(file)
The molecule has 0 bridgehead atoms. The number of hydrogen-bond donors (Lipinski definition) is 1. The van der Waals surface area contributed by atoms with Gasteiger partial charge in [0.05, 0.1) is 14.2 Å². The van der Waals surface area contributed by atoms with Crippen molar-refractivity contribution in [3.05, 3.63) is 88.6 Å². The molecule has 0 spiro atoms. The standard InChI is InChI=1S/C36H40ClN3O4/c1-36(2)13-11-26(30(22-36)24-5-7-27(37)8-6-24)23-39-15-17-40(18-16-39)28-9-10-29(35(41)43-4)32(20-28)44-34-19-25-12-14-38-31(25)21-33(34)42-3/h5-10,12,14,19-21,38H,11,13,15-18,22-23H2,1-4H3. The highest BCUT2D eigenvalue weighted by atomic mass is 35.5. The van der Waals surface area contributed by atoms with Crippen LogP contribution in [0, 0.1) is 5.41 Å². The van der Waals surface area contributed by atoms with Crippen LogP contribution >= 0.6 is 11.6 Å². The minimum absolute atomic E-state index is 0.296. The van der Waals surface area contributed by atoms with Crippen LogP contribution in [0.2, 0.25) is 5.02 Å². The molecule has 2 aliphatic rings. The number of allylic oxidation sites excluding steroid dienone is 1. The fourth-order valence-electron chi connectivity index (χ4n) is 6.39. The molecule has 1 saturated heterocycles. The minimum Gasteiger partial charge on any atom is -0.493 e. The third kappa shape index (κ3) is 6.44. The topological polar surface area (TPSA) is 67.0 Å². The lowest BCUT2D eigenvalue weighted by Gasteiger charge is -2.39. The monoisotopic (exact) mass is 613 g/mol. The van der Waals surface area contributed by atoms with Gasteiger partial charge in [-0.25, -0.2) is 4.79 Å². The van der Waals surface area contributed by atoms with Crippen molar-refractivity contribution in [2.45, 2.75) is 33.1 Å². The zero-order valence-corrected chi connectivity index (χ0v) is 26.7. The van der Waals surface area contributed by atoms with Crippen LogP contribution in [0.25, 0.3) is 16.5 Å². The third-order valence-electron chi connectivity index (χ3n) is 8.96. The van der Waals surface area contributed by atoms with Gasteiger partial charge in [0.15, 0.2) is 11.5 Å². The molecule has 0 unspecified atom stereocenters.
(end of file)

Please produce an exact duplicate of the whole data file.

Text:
The molecule has 0 bridgehead atoms. The number of hydrogen-bond donors (Lipinski definition) is 1. The van der Waals surface area contributed by atoms with Gasteiger partial charge in [0.05, 0.1) is 14.2 Å². The van der Waals surface area contributed by atoms with Crippen molar-refractivity contribution in [3.05, 3.63) is 88.6 Å². The molecule has 0 spiro atoms. The standard InChI is InChI=1S/C36H40ClN3O4/c1-36(2)13-11-26(30(22-36)24-5-7-27(37)8-6-24)23-39-15-17-40(18-16-39)28-9-10-29(35(41)43-4)32(20-28)44-34-19-25-12-14-38-31(25)21-33(34)42-3/h5-10,12,14,19-21,38H,11,13,15-18,22-23H2,1-4H3. The highest BCUT2D eigenvalue weighted by atomic mass is 35.5. The van der Waals surface area contributed by atoms with Crippen LogP contribution in [0, 0.1) is 5.41 Å². The van der Waals surface area contributed by atoms with Crippen LogP contribution >= 0.6 is 11.6 Å². The minimum absolute atomic E-state index is 0.296. The van der Waals surface area contributed by atoms with Crippen LogP contribution in [0.2, 0.25) is 5.02 Å². The molecule has 2 aliphatic rings. The number of allylic oxidation sites excluding steroid dienone is 1. The fourth-order valence-electron chi connectivity index (χ4n) is 6.39. The molecule has 1 saturated heterocycles. The minimum Gasteiger partial charge on any atom is -0.493 e. The third kappa shape index (κ3) is 6.44. The topological polar surface area (TPSA) is 67.0 Å². The lowest BCUT2D eigenvalue weighted by Gasteiger charge is -2.39. The monoisotopic (exact) mass is 613 g/mol. The van der Waals surface area contributed by atoms with Gasteiger partial charge in [-0.25, -0.2) is 4.79 Å². The van der Waals surface area contributed by atoms with Crippen molar-refractivity contribution in [2.45, 2.75) is 33.1 Å². The zero-order valence-corrected chi connectivity index (χ0v) is 26.7. The van der Waals surface area contributed by atoms with Crippen LogP contribution in [0.25, 0.3) is 16.5 Å². The third-order valence-electron chi connectivity index (χ3n) is 8.96. The van der Waals surface area contributed by atoms with Gasteiger partial charge in [0.15, 0.2) is 11.5 Å². The molecule has 0 unspecified atom stereocenters.